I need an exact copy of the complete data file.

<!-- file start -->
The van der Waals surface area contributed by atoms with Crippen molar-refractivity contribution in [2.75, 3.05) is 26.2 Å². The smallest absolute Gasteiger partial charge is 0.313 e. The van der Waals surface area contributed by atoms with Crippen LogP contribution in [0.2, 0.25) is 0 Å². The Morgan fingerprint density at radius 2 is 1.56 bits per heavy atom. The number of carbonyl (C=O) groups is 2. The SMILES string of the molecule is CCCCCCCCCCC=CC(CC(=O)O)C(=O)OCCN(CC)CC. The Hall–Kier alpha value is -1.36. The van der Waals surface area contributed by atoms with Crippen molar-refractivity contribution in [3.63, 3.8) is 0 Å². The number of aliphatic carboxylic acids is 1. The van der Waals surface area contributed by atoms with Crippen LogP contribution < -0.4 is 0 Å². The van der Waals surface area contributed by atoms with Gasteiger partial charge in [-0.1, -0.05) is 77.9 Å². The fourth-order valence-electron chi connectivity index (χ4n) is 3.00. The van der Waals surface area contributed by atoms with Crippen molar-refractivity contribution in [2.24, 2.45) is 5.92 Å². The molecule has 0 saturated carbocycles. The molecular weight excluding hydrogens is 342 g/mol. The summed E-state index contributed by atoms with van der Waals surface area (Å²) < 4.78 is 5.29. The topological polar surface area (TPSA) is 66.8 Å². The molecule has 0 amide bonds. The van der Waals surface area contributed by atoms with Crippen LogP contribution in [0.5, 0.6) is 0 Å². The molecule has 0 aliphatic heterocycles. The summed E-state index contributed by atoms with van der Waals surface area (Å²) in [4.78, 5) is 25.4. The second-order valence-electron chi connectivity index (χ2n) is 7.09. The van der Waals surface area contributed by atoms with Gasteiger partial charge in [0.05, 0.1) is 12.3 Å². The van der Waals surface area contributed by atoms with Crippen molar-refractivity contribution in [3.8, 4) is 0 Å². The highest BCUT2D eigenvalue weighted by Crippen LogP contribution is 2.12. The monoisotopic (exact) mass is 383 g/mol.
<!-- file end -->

The van der Waals surface area contributed by atoms with Crippen molar-refractivity contribution in [2.75, 3.05) is 26.2 Å². The smallest absolute Gasteiger partial charge is 0.313 e. The van der Waals surface area contributed by atoms with Crippen LogP contribution in [0.2, 0.25) is 0 Å². The Morgan fingerprint density at radius 2 is 1.56 bits per heavy atom. The number of carbonyl (C=O) groups is 2. The SMILES string of the molecule is CCCCCCCCCCC=CC(CC(=O)O)C(=O)OCCN(CC)CC. The Hall–Kier alpha value is -1.36. The van der Waals surface area contributed by atoms with Crippen molar-refractivity contribution in [3.63, 3.8) is 0 Å². The number of aliphatic carboxylic acids is 1. The van der Waals surface area contributed by atoms with Crippen LogP contribution < -0.4 is 0 Å². The van der Waals surface area contributed by atoms with Gasteiger partial charge in [-0.1, -0.05) is 77.9 Å². The fourth-order valence-electron chi connectivity index (χ4n) is 3.00. The van der Waals surface area contributed by atoms with Crippen molar-refractivity contribution in [2.24, 2.45) is 5.92 Å². The molecule has 0 saturated carbocycles. The molecular weight excluding hydrogens is 342 g/mol. The summed E-state index contributed by atoms with van der Waals surface area (Å²) < 4.78 is 5.29. The topological polar surface area (TPSA) is 66.8 Å². The molecule has 0 amide bonds. The van der Waals surface area contributed by atoms with Crippen LogP contribution in [0.5, 0.6) is 0 Å². The molecule has 0 aliphatic heterocycles. The summed E-state index contributed by atoms with van der Waals surface area (Å²) in [4.78, 5) is 25.4. The second-order valence-electron chi connectivity index (χ2n) is 7.09. The van der Waals surface area contributed by atoms with Gasteiger partial charge in [0.05, 0.1) is 12.3 Å². The van der Waals surface area contributed by atoms with Crippen molar-refractivity contribution in [3.8, 4) is 0 Å². The highest BCUT2D eigenvalue weighted by Crippen LogP contribution is 2.12. The monoisotopic (exact) mass is 383 g/mol.